The government admits it uses incomplete data to address the problem of housing New Zealand's most vulnerable people.
As well as a budget blow-out on emergency housing, the government has revealed it was unable to keep records of how long people waited for social housing.
The government has already used four times' its annual budget for emergency housing in three months.
Prime Minister Bill English said the scale of the problem was largely unknown when the budget was first set.
The information was difficult to get, he said.
"Because in the past governments haven't addressed these most complex social problems in a direct way, there's not much data, and, secondly, it's hard to have data about people you can't find.
"And that's increasingly the case as we do dig into these hard problems."
When asked if, given the incomplete data, Mr English expected more budget blow-outs, he said: "Well, you can expect probably more spending as we uncover significant and complex demand."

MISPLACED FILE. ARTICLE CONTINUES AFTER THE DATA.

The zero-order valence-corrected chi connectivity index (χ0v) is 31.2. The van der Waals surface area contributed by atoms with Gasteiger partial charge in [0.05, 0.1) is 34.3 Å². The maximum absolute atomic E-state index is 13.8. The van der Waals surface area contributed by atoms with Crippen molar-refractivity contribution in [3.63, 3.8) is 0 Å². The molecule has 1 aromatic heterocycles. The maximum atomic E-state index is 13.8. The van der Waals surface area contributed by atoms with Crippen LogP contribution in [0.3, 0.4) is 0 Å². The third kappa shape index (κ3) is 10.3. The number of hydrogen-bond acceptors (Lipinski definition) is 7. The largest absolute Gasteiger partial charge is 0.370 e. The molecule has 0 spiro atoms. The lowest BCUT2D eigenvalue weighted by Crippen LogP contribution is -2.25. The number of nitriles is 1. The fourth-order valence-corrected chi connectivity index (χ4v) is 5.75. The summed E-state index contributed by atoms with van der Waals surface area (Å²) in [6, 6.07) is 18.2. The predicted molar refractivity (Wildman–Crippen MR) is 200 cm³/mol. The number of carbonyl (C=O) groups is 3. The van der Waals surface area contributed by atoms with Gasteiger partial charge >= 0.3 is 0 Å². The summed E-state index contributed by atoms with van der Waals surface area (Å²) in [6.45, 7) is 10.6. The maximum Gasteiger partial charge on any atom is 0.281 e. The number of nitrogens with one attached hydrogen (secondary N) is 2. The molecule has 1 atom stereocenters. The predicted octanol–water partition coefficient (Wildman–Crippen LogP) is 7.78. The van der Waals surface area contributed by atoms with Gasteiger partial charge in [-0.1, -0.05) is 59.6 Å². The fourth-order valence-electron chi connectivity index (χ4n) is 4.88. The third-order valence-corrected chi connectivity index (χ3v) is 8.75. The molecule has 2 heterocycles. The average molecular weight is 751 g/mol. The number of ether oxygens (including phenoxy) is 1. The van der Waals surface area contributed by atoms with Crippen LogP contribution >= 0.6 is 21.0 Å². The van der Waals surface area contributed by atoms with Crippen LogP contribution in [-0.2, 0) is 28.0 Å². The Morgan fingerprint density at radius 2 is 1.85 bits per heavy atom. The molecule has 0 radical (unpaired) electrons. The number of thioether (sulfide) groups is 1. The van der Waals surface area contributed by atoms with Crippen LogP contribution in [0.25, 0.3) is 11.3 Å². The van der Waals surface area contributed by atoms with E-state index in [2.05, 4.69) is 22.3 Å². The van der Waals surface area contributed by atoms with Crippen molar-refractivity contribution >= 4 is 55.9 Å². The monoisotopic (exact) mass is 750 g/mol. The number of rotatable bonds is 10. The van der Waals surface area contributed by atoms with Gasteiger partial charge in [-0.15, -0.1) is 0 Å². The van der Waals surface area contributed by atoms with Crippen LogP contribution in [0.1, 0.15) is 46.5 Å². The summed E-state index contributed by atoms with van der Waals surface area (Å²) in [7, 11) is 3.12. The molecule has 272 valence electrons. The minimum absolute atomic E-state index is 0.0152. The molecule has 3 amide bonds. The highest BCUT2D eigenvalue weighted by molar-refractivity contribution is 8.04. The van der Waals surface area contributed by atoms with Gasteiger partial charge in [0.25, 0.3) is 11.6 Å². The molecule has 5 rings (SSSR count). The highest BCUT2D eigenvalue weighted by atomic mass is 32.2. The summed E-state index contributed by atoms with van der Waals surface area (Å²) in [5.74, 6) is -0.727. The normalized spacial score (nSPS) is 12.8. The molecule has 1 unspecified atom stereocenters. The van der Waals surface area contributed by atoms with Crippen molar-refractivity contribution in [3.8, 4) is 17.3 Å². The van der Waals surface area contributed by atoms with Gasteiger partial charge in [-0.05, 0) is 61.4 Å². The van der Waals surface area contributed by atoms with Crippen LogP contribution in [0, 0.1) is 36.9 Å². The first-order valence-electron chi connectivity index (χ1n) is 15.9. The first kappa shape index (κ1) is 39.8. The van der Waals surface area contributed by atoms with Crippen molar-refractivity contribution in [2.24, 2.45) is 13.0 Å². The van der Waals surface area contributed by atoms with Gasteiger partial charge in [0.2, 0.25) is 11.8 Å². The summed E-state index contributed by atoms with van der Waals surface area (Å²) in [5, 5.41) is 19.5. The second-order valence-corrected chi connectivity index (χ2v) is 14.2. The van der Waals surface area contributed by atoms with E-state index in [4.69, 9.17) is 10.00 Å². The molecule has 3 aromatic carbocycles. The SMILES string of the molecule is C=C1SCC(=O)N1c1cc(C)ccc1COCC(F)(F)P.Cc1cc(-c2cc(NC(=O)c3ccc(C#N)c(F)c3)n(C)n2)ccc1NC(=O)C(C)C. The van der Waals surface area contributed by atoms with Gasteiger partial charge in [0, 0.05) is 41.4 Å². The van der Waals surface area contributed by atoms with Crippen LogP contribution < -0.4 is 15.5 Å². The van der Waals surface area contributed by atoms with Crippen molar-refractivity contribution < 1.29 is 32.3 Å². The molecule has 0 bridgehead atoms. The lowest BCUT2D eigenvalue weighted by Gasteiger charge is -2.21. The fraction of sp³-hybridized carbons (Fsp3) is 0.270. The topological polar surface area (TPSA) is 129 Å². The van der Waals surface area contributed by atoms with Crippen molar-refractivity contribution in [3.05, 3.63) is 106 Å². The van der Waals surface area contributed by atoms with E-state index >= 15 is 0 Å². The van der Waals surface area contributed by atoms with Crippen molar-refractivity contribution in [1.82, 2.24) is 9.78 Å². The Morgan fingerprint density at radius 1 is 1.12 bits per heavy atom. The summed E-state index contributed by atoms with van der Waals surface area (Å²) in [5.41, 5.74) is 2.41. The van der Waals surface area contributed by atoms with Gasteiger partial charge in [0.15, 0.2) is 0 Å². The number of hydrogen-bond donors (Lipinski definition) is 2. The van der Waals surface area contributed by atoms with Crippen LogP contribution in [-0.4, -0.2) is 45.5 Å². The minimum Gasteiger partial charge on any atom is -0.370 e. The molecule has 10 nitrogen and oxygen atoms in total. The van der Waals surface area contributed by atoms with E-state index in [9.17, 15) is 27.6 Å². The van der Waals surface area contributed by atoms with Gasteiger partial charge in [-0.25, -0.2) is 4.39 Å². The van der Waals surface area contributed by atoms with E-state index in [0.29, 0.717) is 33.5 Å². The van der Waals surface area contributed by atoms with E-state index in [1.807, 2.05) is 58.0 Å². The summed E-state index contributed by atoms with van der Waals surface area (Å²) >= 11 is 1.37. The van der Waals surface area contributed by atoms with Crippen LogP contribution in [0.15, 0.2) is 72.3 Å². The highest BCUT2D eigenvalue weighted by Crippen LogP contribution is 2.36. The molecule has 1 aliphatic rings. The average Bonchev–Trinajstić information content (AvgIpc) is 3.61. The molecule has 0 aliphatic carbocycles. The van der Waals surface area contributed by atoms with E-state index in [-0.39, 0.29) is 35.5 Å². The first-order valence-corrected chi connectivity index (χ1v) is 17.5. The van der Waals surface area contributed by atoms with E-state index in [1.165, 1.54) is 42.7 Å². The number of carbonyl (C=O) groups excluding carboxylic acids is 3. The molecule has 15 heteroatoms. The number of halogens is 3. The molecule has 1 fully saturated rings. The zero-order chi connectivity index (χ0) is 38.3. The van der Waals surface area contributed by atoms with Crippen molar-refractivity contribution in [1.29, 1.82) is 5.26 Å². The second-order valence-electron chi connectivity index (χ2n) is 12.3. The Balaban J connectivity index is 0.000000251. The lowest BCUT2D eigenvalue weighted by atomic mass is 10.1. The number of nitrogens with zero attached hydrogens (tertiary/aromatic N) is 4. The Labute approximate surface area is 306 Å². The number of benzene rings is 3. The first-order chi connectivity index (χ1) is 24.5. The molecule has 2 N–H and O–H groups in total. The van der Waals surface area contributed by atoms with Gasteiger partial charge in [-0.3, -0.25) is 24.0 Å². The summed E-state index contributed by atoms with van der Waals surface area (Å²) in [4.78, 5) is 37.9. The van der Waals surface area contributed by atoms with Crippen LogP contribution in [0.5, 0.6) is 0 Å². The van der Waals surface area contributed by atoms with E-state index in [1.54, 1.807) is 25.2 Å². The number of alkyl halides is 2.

In written responses to Green Party questions, the government revealed it was not possible to track how long people waited for social housing as people's circumstances changed.
For example, if an applicant failed to supply information, or could not be contacted, their application was suspended, it said.
Community Housing Aotearoa chief executive Scott Figenshow said there was a lack of information about the demand for emergency housing, social housing and affordable housing.
"We're learning about what that number is [of people not in housing], by the high numbers of people coming forward seeking the grant assistance.
"So, in some way, it's no surprise that these figures are at higher substantial rates than what is budgeted for."
The government said it was gathering more information and would soon publish a detailed evaluation of long-term social housing.
Opposition parties questioned why it took this long.
Green Party MP Marama Davidson blamed the government for not having the information.
"That's because they are disconnected from what is happening and they haven't made any effort to find out.
"After how many agencies, communities, political parties, telling the National government that there is a housing crisis ... the National government can't even put those two words next to each other in their vocab."
The government pointed to the $300 million it has budgeted over four years for emergency housing. It said it was addressing housing problems in ways never done before.